Leah Remini Ending Scientology Docuseries Amid Complications

After three seasons, Leah Remini is putting an end to her shocking docuseries, Scientology and the Aftermath

The Hollywood actress and anti-Scientology activist, who quit the religion in 2013, will air her final, two-hour episode on August 26. These will be filmed in front of a live studio audience of former members and will showcase testimonials from Scientology victims. Remini, 49, will reportedly prove, through these testimonials, that the controversial religion’s bizarre policies have obstructed members from reporting cases of sexual assault and physical violence to authorities.

The rape accusations against actor and Scientologist Danny Masterson — which he’s vehemently denied — will also be subject in the episode.

RadarOnline.com readers know that Remini and fellow Scientology defector Mike Rinder have spoken out on complex issues regarding the religion for 36 episodes, putting their reputations, their careers, and even their lives at risk.

“They can believe whatever the f**k they want,” says Remini of the Scientology leaders. “But they can’t just do whatever the f**k they want.”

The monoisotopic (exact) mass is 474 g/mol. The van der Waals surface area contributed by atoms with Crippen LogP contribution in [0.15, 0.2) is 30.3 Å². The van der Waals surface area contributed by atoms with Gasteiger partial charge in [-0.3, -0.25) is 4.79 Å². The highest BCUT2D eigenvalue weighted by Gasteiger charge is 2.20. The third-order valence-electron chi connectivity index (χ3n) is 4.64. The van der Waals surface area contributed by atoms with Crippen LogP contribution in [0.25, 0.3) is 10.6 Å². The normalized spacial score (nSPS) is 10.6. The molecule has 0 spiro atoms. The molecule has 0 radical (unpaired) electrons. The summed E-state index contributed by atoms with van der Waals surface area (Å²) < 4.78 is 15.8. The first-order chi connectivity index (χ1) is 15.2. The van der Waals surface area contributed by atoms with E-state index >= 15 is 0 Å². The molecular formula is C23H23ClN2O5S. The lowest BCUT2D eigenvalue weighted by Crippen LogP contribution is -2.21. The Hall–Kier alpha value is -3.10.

In a Q&A with The Hollywood Reporter, Remini said that the reason she’s ending her show is because the church has made it nearly impossible for TV producers and advertisers to keep it going.

“Advertisers are not sitting there going, “Are these real religious people? Is this religious bigotry?” They don’t want any of this bullshit nonsense. They don’t want to be known as bigots. So their first instinct is to say, “Look, we know this is a crazy organization, but we don’t want any part of that.” They want advertisers to say that. It’s all a charade. I mean, what person wants that in front of their office building?” she explained.

The actress, however, assured that she will not stop fighting to expose Scientology for what it truly is — even if, after three decades as a member, the fight has actually hindered her healing process.

“I don’t know that it’s helped my recovery. Most people, when they get out of an abusive relationship, hopefully start doing the work to heal. I just haven’t been able to do that. It’s opened up a can of worms for me. I didn’t know, as a parishioner, that these things were going on,” she said. “Obviously I understood the policies of Scientology, because we all read the same things, but you don’t truly understand what’s going on. You see me, I’m shocked in these episodes.”

Knowing that there are still rapes, abuse, and suicides going on under the Scientology leaders’ noses, however, is what keeps Remini going.

She added that “when Scientology’s tax exempt status is revoked and people are in prison, that’s when I’ll start healing. Until then, I’m still in the fight.”

“We’ve done our job. The public is seeing what a truly evil organization it is,” she said.

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